Advances in Western medicine have helped us to live longer and healthier lives, and one of those earliest and most effective discoveries was antibiotics: anti-bacterial medications that work against infections in the body. These miracle drugs kill or weaken the harmful bacteria that are making you sick, helping you get healthy once again.
However, there have been some unintended, and dangerous consequences. Bacteria has been developing a resistance to antibiotics in recent years, making the once-guaranteed medications less effective. In fact, some of these new “superbugs” have become so strong that they’re virtually untreatable, meaning more people are dying of infections every year.
So before you take your next course of antibiotics, make sure you know these important facts about how they really work, and how you can protect yourself.
1. You can still develop a resistance to your antibiotics even if you’re taking them correctly.
The type of bacteria that are able to resist antibiotics have survived for ages. Even when an antibiotic works, it still only kills the sensitive bacteria, leaving behind the ones that contain the resistance mechanism. In the right conditions, this remaining resistant bacteria can replicate, infecting the treated person or transferring the infection to someone else by touch.
2. Antibiotic resistance occurs in the bacteria alone, not in our bodies.
The mechanism that causes resistance to antibiotics has nothing to do with our own bodies; it’s present in the bacteria itself. So, there’s nothing we can change about our bodies or lifestyle to help the antibiotics work better against resistant bacteria.
3. Antibiotics never work against the flu or common cold.
Antibiotics only work against bacterial infections, such as strep throat or some skin infections. The common cold and flu are viral infections, so antibiotics will have no effect on those illnesses. In fact, taking antibiotics when they’re not medically necessary could actually be increasing the amount of resistant bacteria in your body. The World Health Organization says that the overuse and misuse of antibiotics during viral infections is one of the biggest contributors to the growth in antibiotic resistance worldwide.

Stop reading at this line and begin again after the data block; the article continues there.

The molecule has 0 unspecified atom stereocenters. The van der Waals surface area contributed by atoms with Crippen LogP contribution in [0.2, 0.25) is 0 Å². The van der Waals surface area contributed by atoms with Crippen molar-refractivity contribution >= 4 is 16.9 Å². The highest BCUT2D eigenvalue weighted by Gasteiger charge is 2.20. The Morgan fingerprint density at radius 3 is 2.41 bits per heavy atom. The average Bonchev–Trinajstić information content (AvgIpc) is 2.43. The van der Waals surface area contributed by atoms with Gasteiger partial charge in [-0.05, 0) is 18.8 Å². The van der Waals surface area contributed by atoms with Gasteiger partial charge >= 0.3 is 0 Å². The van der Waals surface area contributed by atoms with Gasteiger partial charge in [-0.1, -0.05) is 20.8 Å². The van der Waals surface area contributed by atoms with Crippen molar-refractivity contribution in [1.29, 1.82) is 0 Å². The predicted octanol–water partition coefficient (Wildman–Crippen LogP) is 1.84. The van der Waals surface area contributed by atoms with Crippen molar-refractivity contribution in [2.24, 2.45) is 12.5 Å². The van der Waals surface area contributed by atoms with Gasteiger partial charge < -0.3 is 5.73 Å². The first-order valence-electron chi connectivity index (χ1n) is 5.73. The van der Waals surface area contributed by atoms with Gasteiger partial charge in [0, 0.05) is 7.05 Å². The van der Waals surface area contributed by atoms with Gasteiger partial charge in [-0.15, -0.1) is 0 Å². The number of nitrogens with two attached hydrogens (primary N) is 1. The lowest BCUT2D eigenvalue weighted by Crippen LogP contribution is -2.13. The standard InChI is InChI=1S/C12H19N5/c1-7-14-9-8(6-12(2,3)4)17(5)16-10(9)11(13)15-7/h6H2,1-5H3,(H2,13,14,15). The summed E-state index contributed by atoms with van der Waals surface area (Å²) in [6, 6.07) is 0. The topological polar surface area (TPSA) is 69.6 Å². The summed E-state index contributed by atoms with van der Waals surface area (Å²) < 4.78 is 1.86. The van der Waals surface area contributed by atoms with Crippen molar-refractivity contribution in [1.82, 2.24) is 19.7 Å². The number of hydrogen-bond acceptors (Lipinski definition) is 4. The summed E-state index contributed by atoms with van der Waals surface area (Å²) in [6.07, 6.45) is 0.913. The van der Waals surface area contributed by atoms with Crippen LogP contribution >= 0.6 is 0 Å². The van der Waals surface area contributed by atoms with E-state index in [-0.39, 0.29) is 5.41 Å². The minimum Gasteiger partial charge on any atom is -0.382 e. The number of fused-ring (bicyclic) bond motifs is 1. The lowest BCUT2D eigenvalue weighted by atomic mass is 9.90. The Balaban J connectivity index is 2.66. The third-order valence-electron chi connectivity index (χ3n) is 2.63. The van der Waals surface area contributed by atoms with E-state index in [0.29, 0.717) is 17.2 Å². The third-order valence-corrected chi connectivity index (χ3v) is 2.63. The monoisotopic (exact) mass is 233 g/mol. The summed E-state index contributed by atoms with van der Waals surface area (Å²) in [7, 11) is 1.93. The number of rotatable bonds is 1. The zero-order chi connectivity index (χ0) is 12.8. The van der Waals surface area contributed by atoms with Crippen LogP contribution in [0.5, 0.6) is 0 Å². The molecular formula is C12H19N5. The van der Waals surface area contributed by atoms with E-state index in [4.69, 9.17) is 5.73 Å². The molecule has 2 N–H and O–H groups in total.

4. Always take all of the antibiotics you were prescribed, even if you start to feel better.
If taking antibiotics for a bacterial infection, make sure you take the full course of medication as prescribed. Just because our symptoms improve doesn’t mean that all the bacteria have been dealt with by the body. Finishing all of your antibiotics will make it harder for the bacteria to become resistant down the line.
5. Never take antibiotics that were prescribed to someone else or left over from a previous treatment.
Antibiotics from other people might not be the right medication for your own infection, and taking the wrong drug could increase the chance that the bacteria in your body will become resistant. The same goes for antibiotics past their expiration date: the active ingredient could be impaired, making it less effective and more likely that resistant bacteria could develop.
6. It only takes one course of antibiotics for resistant bacteria to develop.
There’s a common misconception that antibiotic resistance only occurs with repeat courses of the same drug. While it is more likely that multiple usage can cause resistance, it’s still possible for it to occur with a single course. This is all the more reason to follow your prescription and take the drug as directed.
7. Antibiotics might not always be the answer.
Even though antibiotics are important, they might not always be necessary, and overuse could do more harm than good. So learn as much as you can about these complicated drugs, and then have an honest discussion with your doctor to make the medical decision that’s best for you.
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